The purpose of a sublet agreement is to make sure that the tenant and the subtenant are on the same page about who will be living in the space, when, how money will flow from one person to the other and what will happen in case anything changes or goes wrong.
The simplest elements of your contract are often the most important. Never assume that these things are clear because they've been agreed on verbally. Always get basic terms written down into a legal contract.
You will need to cover: start and end date, rent amount, utility payments and signatures. You should also review more complicated terms like non payment recourse, definitions of default, insurance and security deposit processes.
Security Deposit Clause
The handling of security deposits is extremely regulated on a state by state basis. You are sometimes required to be a registered escrow provider in order to hold a security deposit, and you are almost never allowed to mingle security deposits with your personal funds. Your subtenant also may have the right to ask for interest payments on the deposit. The deposit should nearly always be held in a bank account that is registered in the same state as the sublet.
For the purposes of your legal agreement, at a very minimum you should specify:
- Amount of deposit
- Process for claiming damages on the deposit
- Process for keeping the deposit if there are any damages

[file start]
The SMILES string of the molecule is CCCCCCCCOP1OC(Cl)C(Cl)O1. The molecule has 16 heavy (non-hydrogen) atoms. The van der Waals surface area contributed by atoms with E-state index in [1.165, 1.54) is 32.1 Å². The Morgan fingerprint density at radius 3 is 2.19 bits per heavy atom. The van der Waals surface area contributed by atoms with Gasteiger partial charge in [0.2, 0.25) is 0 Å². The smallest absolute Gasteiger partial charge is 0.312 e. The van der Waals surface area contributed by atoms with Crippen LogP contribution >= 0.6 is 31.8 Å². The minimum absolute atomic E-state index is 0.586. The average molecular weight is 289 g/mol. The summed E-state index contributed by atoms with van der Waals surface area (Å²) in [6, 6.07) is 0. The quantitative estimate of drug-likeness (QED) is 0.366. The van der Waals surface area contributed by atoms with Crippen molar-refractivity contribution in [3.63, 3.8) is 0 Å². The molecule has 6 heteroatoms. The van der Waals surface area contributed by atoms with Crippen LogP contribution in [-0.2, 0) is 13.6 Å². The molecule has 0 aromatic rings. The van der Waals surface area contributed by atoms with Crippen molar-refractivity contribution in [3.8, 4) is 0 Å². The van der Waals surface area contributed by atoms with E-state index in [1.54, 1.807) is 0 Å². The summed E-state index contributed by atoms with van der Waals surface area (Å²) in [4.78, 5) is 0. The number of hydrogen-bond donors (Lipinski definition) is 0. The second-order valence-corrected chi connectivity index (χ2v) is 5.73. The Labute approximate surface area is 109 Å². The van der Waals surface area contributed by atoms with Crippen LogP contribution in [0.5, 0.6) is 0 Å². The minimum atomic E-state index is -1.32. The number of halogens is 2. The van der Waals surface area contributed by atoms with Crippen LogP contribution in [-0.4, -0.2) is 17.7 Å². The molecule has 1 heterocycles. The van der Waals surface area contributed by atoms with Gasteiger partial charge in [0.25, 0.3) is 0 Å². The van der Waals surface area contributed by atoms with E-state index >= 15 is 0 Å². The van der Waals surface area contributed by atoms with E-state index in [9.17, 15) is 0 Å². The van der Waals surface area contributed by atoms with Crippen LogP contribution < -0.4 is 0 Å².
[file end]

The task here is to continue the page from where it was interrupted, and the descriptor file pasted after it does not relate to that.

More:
The Flip sublet agreement requires both sides of the contractual relationship to review and complete an inspection form at the beginning and end of the sublet, and requires the primary tenant to return the deposit within 30 days of the end of the lease. If they hold any amount of the deposit they must let the subtenant know in writing how much they held, and provide evidence that the damages actually occurred and that the amount of money required to fix them is commensurate with the amount of money withheld from the deposit.
Download a sample inspection form here.
Default & Nonpayment
Your sublease agreement should clearly define what it means for a subtenant to default on the agreement. For example:
If the subtenant doesn't pay rent when it's due or within a predefined grace period
If the subtenant abandons the premises or uses them for unpermitted or illegal purposes
The agreement also defaults if the primary tenant breaches it, for example by failing to pay rent directly to the landlord.
Remedies to Default
If default occurs then the next steps should be clear. Both sides should understand their recourse. Your agreement should state that the tenant can act as the landlord in order to recover the premises and start eviction proceedings. It should clarify how and when eviction proceedings will begin when they are triggered.
Eviction can take up to a month to complete, which is why it's so important to have mutual clarity around the behavior that can trigger eviction proceedings.
Consider requiring that your subtenant purchase their own renters' insurance policy for the duration of the sublet. This would protect belongings in the apartment from theft or damage and may also protect them from any damages incurred to their person or livelihood while they are in the sublet.
Read enough about sublet agreements? Start a sublet on Flip to get one customized for you, with very little effort. You can sign and store it from within your dashboard, and even send it to third parties for them to sign. Or check out a few more tips for subletting legally:
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